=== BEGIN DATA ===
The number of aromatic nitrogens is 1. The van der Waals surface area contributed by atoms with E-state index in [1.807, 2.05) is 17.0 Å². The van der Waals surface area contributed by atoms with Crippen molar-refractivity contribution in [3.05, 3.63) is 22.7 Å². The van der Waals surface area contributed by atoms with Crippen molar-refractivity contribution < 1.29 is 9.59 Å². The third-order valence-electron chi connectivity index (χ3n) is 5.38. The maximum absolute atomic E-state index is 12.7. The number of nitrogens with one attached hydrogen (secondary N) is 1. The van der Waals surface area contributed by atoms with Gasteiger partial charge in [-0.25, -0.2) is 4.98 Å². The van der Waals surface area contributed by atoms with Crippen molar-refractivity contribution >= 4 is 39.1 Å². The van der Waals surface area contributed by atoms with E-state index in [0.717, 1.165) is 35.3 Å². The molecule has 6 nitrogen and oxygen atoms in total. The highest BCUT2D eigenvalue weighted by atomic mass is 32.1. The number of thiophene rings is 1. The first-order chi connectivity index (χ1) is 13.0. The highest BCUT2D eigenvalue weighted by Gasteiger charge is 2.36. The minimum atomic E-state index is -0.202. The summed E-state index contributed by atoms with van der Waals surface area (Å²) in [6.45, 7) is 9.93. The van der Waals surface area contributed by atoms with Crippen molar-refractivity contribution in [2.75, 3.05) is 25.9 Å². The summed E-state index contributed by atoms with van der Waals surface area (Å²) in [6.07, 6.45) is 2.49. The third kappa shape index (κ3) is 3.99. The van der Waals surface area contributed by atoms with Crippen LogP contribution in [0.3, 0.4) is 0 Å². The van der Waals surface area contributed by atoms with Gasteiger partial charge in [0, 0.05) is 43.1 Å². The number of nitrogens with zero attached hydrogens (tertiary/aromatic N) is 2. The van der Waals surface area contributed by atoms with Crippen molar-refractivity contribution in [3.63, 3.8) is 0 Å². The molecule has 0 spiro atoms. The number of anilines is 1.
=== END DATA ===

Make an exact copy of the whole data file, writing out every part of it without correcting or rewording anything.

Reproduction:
The number of aromatic nitrogens is 1. The van der Waals surface area contributed by atoms with E-state index in [1.807, 2.05) is 17.0 Å². The van der Waals surface area contributed by atoms with Crippen molar-refractivity contribution in [3.05, 3.63) is 22.7 Å². The van der Waals surface area contributed by atoms with Crippen molar-refractivity contribution < 1.29 is 9.59 Å². The third-order valence-electron chi connectivity index (χ3n) is 5.38. The maximum absolute atomic E-state index is 12.7. The number of nitrogens with one attached hydrogen (secondary N) is 1. The van der Waals surface area contributed by atoms with Gasteiger partial charge in [-0.25, -0.2) is 4.98 Å². The van der Waals surface area contributed by atoms with Crippen molar-refractivity contribution >= 4 is 39.1 Å². The van der Waals surface area contributed by atoms with E-state index in [0.717, 1.165) is 35.3 Å². The molecule has 6 nitrogen and oxygen atoms in total. The highest BCUT2D eigenvalue weighted by atomic mass is 32.1. The number of thiophene rings is 1. The first-order chi connectivity index (χ1) is 13.0. The highest BCUT2D eigenvalue weighted by Gasteiger charge is 2.36. The minimum atomic E-state index is -0.202. The summed E-state index contributed by atoms with van der Waals surface area (Å²) in [6.45, 7) is 9.93. The van der Waals surface area contributed by atoms with Crippen molar-refractivity contribution in [2.75, 3.05) is 25.9 Å². The summed E-state index contributed by atoms with van der Waals surface area (Å²) in [6.07, 6.45) is 2.49. The third kappa shape index (κ3) is 3.99. The van der Waals surface area contributed by atoms with Crippen LogP contribution in [0.3, 0.4) is 0 Å². The van der Waals surface area contributed by atoms with Gasteiger partial charge in [0, 0.05) is 43.1 Å². The number of nitrogens with zero attached hydrogens (tertiary/aromatic N) is 2. The van der Waals surface area contributed by atoms with Crippen molar-refractivity contribution in [3.63, 3.8) is 0 Å². The molecule has 0 spiro atoms. The number of anilines is 1.